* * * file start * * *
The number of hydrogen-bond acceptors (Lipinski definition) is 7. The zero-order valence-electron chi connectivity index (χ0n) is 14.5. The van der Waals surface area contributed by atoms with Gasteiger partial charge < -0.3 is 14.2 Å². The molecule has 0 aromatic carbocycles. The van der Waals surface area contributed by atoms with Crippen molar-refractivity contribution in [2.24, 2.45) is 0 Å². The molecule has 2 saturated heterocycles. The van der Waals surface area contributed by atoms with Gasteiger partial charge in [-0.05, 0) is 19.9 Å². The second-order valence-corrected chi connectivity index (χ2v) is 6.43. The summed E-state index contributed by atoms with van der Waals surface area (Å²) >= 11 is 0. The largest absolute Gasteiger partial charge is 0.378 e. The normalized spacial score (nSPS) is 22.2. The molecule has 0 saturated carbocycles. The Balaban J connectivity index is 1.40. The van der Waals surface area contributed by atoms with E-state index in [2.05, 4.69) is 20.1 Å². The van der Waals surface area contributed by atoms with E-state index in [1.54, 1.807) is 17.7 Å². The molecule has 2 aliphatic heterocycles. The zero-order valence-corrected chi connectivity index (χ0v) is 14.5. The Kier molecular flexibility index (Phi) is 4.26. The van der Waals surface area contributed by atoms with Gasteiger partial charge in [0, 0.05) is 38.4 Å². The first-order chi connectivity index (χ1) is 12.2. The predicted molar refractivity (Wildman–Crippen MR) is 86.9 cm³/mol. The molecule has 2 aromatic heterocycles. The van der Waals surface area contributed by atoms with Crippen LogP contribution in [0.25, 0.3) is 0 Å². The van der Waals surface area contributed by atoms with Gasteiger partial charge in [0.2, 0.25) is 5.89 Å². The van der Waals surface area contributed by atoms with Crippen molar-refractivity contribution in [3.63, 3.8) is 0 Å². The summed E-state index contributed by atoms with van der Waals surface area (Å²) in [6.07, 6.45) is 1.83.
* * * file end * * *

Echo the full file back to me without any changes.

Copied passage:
The number of hydrogen-bond acceptors (Lipinski definition) is 7. The zero-order valence-electron chi connectivity index (χ0n) is 14.5. The van der Waals surface area contributed by atoms with Gasteiger partial charge < -0.3 is 14.2 Å². The molecule has 0 aromatic carbocycles. The van der Waals surface area contributed by atoms with Crippen molar-refractivity contribution in [2.24, 2.45) is 0 Å². The molecule has 2 saturated heterocycles. The van der Waals surface area contributed by atoms with Gasteiger partial charge in [-0.05, 0) is 19.9 Å². The second-order valence-corrected chi connectivity index (χ2v) is 6.43. The summed E-state index contributed by atoms with van der Waals surface area (Å²) >= 11 is 0. The largest absolute Gasteiger partial charge is 0.378 e. The normalized spacial score (nSPS) is 22.2. The molecule has 0 saturated carbocycles. The Balaban J connectivity index is 1.40. The van der Waals surface area contributed by atoms with E-state index in [2.05, 4.69) is 20.1 Å². The van der Waals surface area contributed by atoms with E-state index in [1.54, 1.807) is 17.7 Å². The molecule has 2 aliphatic heterocycles. The zero-order valence-corrected chi connectivity index (χ0v) is 14.5. The Kier molecular flexibility index (Phi) is 4.26. The van der Waals surface area contributed by atoms with Gasteiger partial charge in [0, 0.05) is 38.4 Å². The first-order chi connectivity index (χ1) is 12.2. The predicted molar refractivity (Wildman–Crippen MR) is 86.9 cm³/mol. The molecule has 2 aromatic heterocycles. The van der Waals surface area contributed by atoms with Crippen LogP contribution in [0.25, 0.3) is 0 Å². The van der Waals surface area contributed by atoms with Gasteiger partial charge in [0.2, 0.25) is 5.89 Å². The van der Waals surface area contributed by atoms with Crippen molar-refractivity contribution in [3.63, 3.8) is 0 Å². The summed E-state index contributed by atoms with van der Waals surface area (Å²) in [6.07, 6.45) is 1.83.